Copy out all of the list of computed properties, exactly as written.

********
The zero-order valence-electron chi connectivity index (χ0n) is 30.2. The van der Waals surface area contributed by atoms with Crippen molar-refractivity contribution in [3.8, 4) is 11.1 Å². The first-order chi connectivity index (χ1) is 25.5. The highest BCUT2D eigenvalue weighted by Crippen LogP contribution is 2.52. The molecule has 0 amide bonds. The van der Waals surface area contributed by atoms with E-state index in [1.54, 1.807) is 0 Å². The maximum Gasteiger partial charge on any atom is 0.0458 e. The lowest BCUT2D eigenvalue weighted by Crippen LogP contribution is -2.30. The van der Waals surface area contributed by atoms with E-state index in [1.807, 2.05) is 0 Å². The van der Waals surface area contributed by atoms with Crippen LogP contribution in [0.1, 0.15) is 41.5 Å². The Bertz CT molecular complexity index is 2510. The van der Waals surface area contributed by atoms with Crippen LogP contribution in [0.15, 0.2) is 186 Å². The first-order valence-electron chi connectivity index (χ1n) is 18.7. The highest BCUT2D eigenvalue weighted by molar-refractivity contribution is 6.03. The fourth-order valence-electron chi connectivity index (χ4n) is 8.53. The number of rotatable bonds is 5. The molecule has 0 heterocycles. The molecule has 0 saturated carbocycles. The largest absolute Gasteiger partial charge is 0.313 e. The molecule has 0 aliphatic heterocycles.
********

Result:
The zero-order valence-electron chi connectivity index (χ0n) is 30.2. The van der Waals surface area contributed by atoms with Crippen molar-refractivity contribution in [3.8, 4) is 11.1 Å². The first-order chi connectivity index (χ1) is 25.5. The highest BCUT2D eigenvalue weighted by Crippen LogP contribution is 2.52. The molecule has 0 amide bonds. The van der Waals surface area contributed by atoms with E-state index in [1.54, 1.807) is 0 Å². The maximum Gasteiger partial charge on any atom is 0.0458 e. The lowest BCUT2D eigenvalue weighted by Crippen LogP contribution is -2.30. The van der Waals surface area contributed by atoms with E-state index in [1.807, 2.05) is 0 Å². The van der Waals surface area contributed by atoms with Crippen LogP contribution in [0.1, 0.15) is 41.5 Å². The Bertz CT molecular complexity index is 2510. The van der Waals surface area contributed by atoms with Crippen LogP contribution in [0.15, 0.2) is 186 Å². The first-order valence-electron chi connectivity index (χ1n) is 18.7. The highest BCUT2D eigenvalue weighted by molar-refractivity contribution is 6.03. The fourth-order valence-electron chi connectivity index (χ4n) is 8.53. The number of rotatable bonds is 5. The molecule has 0 heterocycles. The molecule has 0 saturated carbocycles. The largest absolute Gasteiger partial charge is 0.313 e. The molecule has 0 aliphatic heterocycles.